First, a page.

HarperCollins, one of the world’s largest English-language publishing companies, apologized this week after it was discovered that a new atlas printed for schools in the Middle East omitted the State of Israel.
The map in question shows Syria and Jordan extending to the Mediterranean Sea, while Gaza and the West Bank are clearly identified. Israel itself is missing from the map entirely.
HarperCollins initially tried to justify the omission by noting that its customers in the Persian Gulf found identifying Israel on the map to be “unacceptable,” and that the Jewish state was therefore erased to suit “local preferences.”
A subsequent outcry from Church leaders in the UK accused the publishing house of actually harming the prospects of peace in the Middle East.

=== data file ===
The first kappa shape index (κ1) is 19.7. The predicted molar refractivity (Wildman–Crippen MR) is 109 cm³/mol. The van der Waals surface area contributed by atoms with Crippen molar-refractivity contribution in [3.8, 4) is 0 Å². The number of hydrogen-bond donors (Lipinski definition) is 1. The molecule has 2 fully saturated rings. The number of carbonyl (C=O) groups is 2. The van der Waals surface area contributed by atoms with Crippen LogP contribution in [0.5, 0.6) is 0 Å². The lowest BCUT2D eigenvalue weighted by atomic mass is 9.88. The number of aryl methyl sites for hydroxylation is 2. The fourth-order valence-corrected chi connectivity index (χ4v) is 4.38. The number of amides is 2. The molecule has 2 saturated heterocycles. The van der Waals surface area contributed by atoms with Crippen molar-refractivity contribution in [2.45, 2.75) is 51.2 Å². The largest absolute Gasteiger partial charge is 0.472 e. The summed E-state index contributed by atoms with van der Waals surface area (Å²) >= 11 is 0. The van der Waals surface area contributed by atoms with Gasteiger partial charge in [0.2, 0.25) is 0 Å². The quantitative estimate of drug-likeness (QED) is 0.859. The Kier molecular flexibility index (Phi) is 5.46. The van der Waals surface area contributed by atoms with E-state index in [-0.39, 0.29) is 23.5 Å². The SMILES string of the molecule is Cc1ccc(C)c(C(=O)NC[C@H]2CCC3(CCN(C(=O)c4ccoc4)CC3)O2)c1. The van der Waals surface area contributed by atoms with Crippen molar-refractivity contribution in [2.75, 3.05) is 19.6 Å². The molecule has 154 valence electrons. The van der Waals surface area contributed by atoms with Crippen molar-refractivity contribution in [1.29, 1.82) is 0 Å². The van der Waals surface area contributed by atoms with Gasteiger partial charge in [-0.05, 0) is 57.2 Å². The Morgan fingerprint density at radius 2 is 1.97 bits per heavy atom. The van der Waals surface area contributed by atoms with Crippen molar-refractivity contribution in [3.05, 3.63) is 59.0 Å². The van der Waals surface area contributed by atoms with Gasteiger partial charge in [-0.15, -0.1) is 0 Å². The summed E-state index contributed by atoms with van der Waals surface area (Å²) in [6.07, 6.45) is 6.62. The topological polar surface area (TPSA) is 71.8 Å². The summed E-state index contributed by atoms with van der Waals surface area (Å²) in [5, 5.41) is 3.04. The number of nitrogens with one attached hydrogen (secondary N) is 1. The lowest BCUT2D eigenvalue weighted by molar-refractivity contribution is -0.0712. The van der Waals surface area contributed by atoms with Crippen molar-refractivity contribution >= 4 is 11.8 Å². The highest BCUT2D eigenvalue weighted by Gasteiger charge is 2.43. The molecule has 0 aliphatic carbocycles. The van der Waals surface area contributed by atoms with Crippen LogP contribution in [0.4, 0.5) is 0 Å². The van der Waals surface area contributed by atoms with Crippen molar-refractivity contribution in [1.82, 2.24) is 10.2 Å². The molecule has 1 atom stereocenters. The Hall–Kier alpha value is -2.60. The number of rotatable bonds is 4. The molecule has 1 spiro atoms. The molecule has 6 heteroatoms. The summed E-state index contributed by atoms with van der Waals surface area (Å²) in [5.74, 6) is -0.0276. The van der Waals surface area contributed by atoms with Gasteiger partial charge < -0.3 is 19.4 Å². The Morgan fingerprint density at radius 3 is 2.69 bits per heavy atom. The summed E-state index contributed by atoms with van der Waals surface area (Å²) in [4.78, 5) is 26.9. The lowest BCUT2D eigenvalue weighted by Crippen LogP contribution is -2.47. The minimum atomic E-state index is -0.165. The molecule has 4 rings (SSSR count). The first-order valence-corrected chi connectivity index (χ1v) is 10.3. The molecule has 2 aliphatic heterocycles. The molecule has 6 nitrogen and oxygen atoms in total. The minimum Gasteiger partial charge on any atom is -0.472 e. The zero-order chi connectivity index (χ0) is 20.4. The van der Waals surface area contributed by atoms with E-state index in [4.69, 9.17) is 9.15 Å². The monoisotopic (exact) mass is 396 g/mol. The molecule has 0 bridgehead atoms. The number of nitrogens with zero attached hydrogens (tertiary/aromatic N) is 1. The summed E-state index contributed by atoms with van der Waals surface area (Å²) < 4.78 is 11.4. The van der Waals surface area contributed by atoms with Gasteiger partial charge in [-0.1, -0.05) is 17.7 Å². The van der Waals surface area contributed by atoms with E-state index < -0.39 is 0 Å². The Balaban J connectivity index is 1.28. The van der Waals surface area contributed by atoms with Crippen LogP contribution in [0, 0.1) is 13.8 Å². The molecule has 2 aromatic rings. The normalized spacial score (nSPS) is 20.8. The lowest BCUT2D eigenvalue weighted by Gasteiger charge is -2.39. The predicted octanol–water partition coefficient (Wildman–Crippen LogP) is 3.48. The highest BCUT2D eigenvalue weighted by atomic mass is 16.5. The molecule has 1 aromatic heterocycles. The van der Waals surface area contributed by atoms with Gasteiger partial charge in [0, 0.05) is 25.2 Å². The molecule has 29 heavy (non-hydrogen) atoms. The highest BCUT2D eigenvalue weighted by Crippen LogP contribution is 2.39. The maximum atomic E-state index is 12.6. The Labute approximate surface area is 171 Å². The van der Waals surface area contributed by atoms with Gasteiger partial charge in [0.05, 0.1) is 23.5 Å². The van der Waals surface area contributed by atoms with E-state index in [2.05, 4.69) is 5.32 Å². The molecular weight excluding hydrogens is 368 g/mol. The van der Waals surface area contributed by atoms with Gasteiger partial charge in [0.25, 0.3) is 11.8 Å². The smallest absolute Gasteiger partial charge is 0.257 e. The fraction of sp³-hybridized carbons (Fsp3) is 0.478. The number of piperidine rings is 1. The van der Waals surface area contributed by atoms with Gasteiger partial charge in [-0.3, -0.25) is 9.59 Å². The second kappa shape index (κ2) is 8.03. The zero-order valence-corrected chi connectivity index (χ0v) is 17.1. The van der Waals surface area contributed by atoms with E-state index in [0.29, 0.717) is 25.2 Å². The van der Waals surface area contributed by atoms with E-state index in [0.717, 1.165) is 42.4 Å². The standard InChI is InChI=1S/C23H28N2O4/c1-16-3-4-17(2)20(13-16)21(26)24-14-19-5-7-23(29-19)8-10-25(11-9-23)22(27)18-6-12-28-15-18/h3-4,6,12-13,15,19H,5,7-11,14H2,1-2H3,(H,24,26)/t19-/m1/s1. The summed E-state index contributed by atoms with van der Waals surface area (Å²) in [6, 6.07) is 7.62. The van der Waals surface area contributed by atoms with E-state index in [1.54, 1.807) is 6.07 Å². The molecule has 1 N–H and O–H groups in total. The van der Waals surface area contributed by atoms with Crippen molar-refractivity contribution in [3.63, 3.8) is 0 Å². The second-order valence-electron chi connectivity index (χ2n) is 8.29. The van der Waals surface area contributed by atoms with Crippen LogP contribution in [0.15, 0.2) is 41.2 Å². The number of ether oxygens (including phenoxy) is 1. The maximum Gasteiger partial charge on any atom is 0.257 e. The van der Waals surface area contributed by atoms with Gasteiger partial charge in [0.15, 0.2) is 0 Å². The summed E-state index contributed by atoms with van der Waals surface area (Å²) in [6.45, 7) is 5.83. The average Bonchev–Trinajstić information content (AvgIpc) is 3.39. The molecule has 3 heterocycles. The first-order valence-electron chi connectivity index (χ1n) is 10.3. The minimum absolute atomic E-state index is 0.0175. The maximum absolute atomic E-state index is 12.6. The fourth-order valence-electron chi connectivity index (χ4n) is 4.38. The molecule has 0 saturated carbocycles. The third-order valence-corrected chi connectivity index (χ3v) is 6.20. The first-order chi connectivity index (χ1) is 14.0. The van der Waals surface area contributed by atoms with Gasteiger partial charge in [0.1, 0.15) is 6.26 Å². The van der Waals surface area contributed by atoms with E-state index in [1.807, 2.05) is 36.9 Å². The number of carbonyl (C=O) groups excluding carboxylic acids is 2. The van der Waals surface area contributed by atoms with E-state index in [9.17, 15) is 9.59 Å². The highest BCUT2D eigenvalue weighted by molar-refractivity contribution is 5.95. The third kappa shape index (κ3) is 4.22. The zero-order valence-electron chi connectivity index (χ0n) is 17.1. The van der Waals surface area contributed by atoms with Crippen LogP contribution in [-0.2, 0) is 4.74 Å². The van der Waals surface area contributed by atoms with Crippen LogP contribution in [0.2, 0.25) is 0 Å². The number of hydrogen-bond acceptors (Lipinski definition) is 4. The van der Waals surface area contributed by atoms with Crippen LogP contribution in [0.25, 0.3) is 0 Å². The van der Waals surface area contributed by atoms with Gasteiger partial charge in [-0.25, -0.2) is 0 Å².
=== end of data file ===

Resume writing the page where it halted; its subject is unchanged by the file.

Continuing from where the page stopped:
“The publication of this atlas will confirm Israel’s belief that there exists a hostility towards their country from parts of the Arab world. It will not help to build up a spirit of trust leading to peaceful co-existence,” Bishop Declan Lang, chairman of the Bishops’ Conference Department of International Affairs, told the British Catholic journal The Tablet.
Dr. Jane Clements, director of the Council of Christians and Jews, added that “maps can be a very powerful tool in terms of de-legitimizing ‘the other’ and can lead to confusion rather than clarity.”
The publisher later issued an apology reading:
“HarperCollins regrets the omission of the name Israel from their Collins Middle East Atlas. This product has now been removed from sale in all territories and all remaining stock will be pulped. HarperCollins sincerely apologizes for this omission and for any offense caused.”